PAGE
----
There's something beautiful underfoot -- and it's more carefree than turf. Ground covers are low-growing perennials that can meet a variety of landscaping challenges.
For dry, sunny spots, try desert plants. Two succulents that survive cold winters are the creeping, yellow-flowered sedum and the mounding sempervivum, also called hen-and-chickens.
Temperate coastal areas offer planting opportunities for tender ground covers. Hebe cupressoides and heather keep company with hardy junipers. A carpet of thyme adds spice at their feet.
Grown along a sunny wall, the trailing lavender flowers of nepeta, or catmint, spill over the edge. After blooms fade, trim plants to encourage a second performance in late summer.
Areas shaded by trees, shrubs, and overhangs from decks and other outdoor structures pose special problems. Here are three ground covers that take to shade.
Shade-loving Ajuga reptans shows off spiked blue flowers in spring. This purple-leaf form spreads quickly in any well-drained soil. Other varieties sport multicolored foliage.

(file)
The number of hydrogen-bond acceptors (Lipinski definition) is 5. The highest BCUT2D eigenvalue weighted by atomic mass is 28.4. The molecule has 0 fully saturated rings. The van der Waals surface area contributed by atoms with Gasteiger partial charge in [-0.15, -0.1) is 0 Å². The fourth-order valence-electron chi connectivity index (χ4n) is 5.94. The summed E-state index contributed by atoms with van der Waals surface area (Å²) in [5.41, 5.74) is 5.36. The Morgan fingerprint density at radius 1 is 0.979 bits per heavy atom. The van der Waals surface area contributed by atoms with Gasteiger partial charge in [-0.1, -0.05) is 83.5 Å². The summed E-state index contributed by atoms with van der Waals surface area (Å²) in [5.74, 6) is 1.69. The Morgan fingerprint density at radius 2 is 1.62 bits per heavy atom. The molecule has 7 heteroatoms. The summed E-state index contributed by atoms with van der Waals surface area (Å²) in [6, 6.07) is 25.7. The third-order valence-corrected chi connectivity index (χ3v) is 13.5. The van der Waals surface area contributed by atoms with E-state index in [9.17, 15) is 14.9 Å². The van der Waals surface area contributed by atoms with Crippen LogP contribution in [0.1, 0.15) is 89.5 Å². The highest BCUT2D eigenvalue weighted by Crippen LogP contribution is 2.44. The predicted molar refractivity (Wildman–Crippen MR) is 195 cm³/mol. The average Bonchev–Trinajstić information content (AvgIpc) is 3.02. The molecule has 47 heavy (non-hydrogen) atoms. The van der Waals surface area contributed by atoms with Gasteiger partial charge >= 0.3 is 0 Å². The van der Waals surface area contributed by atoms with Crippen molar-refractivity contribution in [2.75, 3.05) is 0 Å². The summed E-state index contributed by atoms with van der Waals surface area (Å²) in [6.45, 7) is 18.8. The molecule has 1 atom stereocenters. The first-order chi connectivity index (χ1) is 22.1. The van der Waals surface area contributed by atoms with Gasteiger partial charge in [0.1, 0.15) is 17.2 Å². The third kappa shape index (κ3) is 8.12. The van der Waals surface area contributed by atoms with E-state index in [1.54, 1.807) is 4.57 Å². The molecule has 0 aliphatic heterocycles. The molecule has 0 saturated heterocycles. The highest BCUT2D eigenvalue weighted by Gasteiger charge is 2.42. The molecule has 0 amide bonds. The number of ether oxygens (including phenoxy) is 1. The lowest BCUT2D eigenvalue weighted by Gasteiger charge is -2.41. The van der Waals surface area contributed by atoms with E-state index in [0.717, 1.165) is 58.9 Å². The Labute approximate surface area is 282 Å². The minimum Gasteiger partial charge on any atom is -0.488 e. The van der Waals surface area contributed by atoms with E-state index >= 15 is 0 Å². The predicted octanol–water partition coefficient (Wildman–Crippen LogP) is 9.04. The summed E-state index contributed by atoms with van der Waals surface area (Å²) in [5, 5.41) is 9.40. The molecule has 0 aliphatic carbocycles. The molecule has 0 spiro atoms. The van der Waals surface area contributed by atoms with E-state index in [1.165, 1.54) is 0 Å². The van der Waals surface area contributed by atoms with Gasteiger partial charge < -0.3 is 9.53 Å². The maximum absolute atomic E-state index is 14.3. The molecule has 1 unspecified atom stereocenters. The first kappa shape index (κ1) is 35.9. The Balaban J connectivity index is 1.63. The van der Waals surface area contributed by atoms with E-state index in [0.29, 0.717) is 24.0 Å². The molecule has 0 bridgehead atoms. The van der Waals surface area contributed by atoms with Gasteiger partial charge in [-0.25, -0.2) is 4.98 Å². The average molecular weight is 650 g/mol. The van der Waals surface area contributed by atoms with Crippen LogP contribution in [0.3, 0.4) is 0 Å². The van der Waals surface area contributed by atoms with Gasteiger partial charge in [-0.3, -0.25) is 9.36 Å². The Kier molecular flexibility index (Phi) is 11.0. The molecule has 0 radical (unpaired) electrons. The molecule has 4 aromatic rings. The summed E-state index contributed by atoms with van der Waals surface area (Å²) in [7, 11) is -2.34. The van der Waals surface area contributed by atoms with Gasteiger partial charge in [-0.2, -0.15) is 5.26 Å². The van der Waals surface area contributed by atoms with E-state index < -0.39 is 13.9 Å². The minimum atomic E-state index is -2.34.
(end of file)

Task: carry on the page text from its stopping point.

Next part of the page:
Lamium maculatum swiftly fills bare spots in moist, shady areas. The variety White Nancy offers white spring blooms atop green-edged silver foliage. Other forms pair silver leaves with blue or pink flowers.
Chartreuse blooms adorn lady's-mantle (Alchemilla mollis) in early summer, pairing well with the purple-flowering hardy geraniums in the background. The 15-inch-tall plants are grown as much for their pleated, silvery leaves as for the billowing sprays of tiny blossoms. Lady's-mantle is a perfect edging for a path or a perennial border situated in light shade. In hot climates, plant it in a moist, shady site.
Spring and early autumn, usually cool and rainy times, are the best seasons to plant ground covers. The number of transplants you'll need depends on the size of the planting area and how quickly you want it covered.
1. Assemble pathway materials. Space concrete steppers at a normal walking stride. A soft sand base underneath the steppers will help you level them.
2. Good carpetlike ground covers are Scotch moss and thyme. To allow for growth, space these tiny plants at least 4 inches from steppers.
3. Space trailing ground covers, such as rubus, 12 inches apart. To block weeds, first lay landscaping fabric, cutting a hole for each plant.
4. Plant ground covers at the same depth they grew in the pot. A 3- to 4-inch layer of bark mulch around plants will help keep soil moist and cool.